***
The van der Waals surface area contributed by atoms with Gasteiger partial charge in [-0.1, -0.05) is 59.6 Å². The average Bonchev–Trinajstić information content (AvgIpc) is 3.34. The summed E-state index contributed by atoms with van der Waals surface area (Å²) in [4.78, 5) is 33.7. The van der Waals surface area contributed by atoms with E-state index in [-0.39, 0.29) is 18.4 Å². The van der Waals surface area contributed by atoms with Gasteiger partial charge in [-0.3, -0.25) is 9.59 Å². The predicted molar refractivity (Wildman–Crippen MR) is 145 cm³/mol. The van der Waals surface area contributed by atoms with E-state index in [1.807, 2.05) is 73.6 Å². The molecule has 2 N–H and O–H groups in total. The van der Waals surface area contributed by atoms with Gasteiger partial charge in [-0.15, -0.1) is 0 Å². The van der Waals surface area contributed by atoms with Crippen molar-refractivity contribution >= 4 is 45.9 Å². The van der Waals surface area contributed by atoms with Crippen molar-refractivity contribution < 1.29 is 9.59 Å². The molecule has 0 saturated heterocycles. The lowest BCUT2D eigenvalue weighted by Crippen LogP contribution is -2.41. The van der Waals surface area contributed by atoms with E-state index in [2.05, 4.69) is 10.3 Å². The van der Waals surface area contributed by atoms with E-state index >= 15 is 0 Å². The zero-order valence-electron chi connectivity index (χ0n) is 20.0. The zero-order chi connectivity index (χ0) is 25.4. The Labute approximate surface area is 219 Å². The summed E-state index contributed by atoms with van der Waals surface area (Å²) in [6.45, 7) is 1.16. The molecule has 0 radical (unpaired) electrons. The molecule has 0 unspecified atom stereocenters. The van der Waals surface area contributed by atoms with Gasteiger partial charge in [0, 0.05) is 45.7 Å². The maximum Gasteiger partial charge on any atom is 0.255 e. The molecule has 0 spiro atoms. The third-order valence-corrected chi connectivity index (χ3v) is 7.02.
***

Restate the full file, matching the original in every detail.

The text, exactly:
The van der Waals surface area contributed by atoms with Gasteiger partial charge in [-0.1, -0.05) is 59.6 Å². The average Bonchev–Trinajstić information content (AvgIpc) is 3.34. The summed E-state index contributed by atoms with van der Waals surface area (Å²) in [4.78, 5) is 33.7. The van der Waals surface area contributed by atoms with E-state index in [-0.39, 0.29) is 18.4 Å². The van der Waals surface area contributed by atoms with Gasteiger partial charge in [-0.3, -0.25) is 9.59 Å². The predicted molar refractivity (Wildman–Crippen MR) is 145 cm³/mol. The van der Waals surface area contributed by atoms with E-state index in [1.807, 2.05) is 73.6 Å². The molecule has 2 N–H and O–H groups in total. The van der Waals surface area contributed by atoms with Gasteiger partial charge in [-0.15, -0.1) is 0 Å². The van der Waals surface area contributed by atoms with Crippen molar-refractivity contribution >= 4 is 45.9 Å². The van der Waals surface area contributed by atoms with Crippen molar-refractivity contribution < 1.29 is 9.59 Å². The molecule has 0 saturated heterocycles. The lowest BCUT2D eigenvalue weighted by Crippen LogP contribution is -2.41. The van der Waals surface area contributed by atoms with E-state index in [2.05, 4.69) is 10.3 Å². The van der Waals surface area contributed by atoms with E-state index >= 15 is 0 Å². The zero-order valence-electron chi connectivity index (χ0n) is 20.0. The zero-order chi connectivity index (χ0) is 25.4. The Labute approximate surface area is 219 Å². The summed E-state index contributed by atoms with van der Waals surface area (Å²) in [6.45, 7) is 1.16. The molecule has 0 radical (unpaired) electrons. The molecule has 0 unspecified atom stereocenters. The van der Waals surface area contributed by atoms with Gasteiger partial charge in [0, 0.05) is 45.7 Å². The maximum Gasteiger partial charge on any atom is 0.255 e. The molecule has 0 spiro atoms. The third-order valence-corrected chi connectivity index (χ3v) is 7.02.